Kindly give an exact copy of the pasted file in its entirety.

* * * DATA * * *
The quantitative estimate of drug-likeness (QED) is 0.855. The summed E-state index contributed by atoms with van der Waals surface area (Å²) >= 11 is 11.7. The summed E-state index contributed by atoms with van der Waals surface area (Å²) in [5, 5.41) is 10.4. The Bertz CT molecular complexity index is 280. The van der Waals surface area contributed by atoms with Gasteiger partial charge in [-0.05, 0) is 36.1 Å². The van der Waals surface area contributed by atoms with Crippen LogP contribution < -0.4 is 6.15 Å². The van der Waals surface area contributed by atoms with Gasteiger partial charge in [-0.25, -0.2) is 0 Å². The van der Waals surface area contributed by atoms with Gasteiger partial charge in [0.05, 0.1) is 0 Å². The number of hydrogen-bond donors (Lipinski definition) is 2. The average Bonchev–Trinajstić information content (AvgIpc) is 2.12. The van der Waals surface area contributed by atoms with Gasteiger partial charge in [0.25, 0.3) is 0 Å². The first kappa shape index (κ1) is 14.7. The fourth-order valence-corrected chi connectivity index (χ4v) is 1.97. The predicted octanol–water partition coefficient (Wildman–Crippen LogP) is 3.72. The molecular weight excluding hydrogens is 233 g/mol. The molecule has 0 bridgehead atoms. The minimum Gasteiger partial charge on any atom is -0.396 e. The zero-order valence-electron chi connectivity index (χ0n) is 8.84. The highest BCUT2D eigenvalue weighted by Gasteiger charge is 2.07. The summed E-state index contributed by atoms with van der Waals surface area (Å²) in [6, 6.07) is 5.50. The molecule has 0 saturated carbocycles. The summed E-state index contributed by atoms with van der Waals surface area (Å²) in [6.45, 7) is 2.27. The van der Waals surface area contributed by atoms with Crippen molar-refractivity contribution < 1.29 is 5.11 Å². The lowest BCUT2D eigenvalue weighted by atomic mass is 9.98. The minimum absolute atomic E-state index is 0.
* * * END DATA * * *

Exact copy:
The quantitative estimate of drug-likeness (QED) is 0.855. The summed E-state index contributed by atoms with van der Waals surface area (Å²) >= 11 is 11.7. The summed E-state index contributed by atoms with van der Waals surface area (Å²) in [5, 5.41) is 10.4. The Bertz CT molecular complexity index is 280. The van der Waals surface area contributed by atoms with Gasteiger partial charge in [-0.05, 0) is 36.1 Å². The van der Waals surface area contributed by atoms with Crippen LogP contribution < -0.4 is 6.15 Å². The van der Waals surface area contributed by atoms with Gasteiger partial charge in [-0.25, -0.2) is 0 Å². The van der Waals surface area contributed by atoms with Gasteiger partial charge in [0.05, 0.1) is 0 Å². The number of hydrogen-bond donors (Lipinski definition) is 2. The average Bonchev–Trinajstić information content (AvgIpc) is 2.12. The van der Waals surface area contributed by atoms with Gasteiger partial charge in [0.25, 0.3) is 0 Å². The first kappa shape index (κ1) is 14.7. The fourth-order valence-corrected chi connectivity index (χ4v) is 1.97. The predicted octanol–water partition coefficient (Wildman–Crippen LogP) is 3.72. The molecular weight excluding hydrogens is 233 g/mol. The molecule has 0 bridgehead atoms. The minimum Gasteiger partial charge on any atom is -0.396 e. The zero-order valence-electron chi connectivity index (χ0n) is 8.84. The highest BCUT2D eigenvalue weighted by Gasteiger charge is 2.07. The summed E-state index contributed by atoms with van der Waals surface area (Å²) in [6, 6.07) is 5.50. The molecule has 0 saturated carbocycles. The summed E-state index contributed by atoms with van der Waals surface area (Å²) in [6.45, 7) is 2.27. The van der Waals surface area contributed by atoms with Crippen molar-refractivity contribution < 1.29 is 5.11 Å². The lowest BCUT2D eigenvalue weighted by atomic mass is 9.98. The minimum absolute atomic E-state index is 0.